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In the previous posts, I've recounted some of my character's history, attempting to explain why it is that I keep coming back to the IRE MUD Achaea. I prefer to speak on what I know, so while this post won't quite follow the same timeline, it will still follow Silas's history.

For me, one of the most fun things in Achaea has been interacting with the in-game Gods themselves. In Achaea, these Gods are played by volunteer admin staff, and represent all sorts of in-game tenets.

They follow the model of the Greek Pantheon, with Sarapis as the leader of the Gods and a part of the elevated Pentad, and all other Divinities below him (or Him, if you will). Each God (with a few exceptions from the Pentad such as Sarapis, Maya and Tecton) maintains an Order of mortal representatives who will work and fight to increase the influence of their Patron, and to lessen the influence of their enemies.

As mentioned previously, Silas joined the Order of Pentharian, Lord of Valour quite early on in my playtime. As a Knight of Shallam, this seemed like the best fit, since Achaean Knights are, like their real-life medieval counterparts, beholden to the ideal of honour, which is of course an integral part of Valour.

There are, naturally, some small differences between Achaean Valour and the real-life definition of valour, because otherwise it would be far too easy to forget that you're playing a game. All other such ideals follow this same premise - for example, Achaean Evil isn't the same as evil in real life, just as Achaean Good isn't the same as what we might understand good to be. All ideals in Achaea have a fleshed out, in-game definition that players can really immerse themselves in through their characters.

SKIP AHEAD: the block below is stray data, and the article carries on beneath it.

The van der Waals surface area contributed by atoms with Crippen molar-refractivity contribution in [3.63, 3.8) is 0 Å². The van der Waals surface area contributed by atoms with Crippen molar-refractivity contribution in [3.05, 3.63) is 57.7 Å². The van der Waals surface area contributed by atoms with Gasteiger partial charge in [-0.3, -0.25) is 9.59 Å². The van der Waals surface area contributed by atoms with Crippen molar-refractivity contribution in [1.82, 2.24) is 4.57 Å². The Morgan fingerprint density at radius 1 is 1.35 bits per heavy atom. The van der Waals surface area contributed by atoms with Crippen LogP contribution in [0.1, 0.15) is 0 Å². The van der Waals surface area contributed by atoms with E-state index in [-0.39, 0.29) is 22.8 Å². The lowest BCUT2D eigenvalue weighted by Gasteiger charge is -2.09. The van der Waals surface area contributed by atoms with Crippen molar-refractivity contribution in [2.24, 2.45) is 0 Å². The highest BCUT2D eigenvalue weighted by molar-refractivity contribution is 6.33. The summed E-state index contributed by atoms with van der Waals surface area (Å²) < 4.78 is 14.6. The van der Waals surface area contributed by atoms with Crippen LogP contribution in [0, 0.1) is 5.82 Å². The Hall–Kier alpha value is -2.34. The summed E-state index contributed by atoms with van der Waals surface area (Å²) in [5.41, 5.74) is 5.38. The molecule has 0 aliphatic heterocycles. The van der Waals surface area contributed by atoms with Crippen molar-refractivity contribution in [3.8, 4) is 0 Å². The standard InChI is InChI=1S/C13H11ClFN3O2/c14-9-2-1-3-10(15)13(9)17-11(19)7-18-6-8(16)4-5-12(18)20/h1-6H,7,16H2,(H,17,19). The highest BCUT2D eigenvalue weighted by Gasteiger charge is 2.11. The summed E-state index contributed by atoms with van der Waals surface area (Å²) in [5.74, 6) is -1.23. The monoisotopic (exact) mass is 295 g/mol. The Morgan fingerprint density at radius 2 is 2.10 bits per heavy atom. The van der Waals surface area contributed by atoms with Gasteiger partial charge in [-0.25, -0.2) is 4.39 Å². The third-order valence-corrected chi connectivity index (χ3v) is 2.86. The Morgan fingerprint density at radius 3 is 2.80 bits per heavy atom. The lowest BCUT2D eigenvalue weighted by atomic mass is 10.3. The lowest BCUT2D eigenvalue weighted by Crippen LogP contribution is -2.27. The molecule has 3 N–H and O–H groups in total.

But as part of the Order of Valour, my character set about rebuilding the influence of the newly returned Pentharian (newly returned as he had been taken over by a new volunteer admin). Backed by the rest of Pentharian's Order, he struck out on crusades against the Orders of Suffering, Oppression, Sin and Darkness, defiling shrines to their Patron Divinities and skirmishing against members of those Orders.

In this too, Silas soon rose through the ranks, being chosen after 20 years of very active service as Pentharian's mortal voice, and given the position of Hand of Elysia. Again, this was something I as a player relished. In the 70 in-game years (around two-and-a-half real life years) that my character held the position, I had a lot of fun re-establishing Pentharian's influence, and working with him to restructure his Order.

There are also, in Achaea, slightly different, overarching ideals that are worshipped and furthered by all sorts of different characters, and which form the axes for the major conflicts in the game. I touched briefly on Good and Evil before, but there are also Chaos and Nature, and a couple of more minor ideals, with the rest of the game quite staunchly defending their neutrality.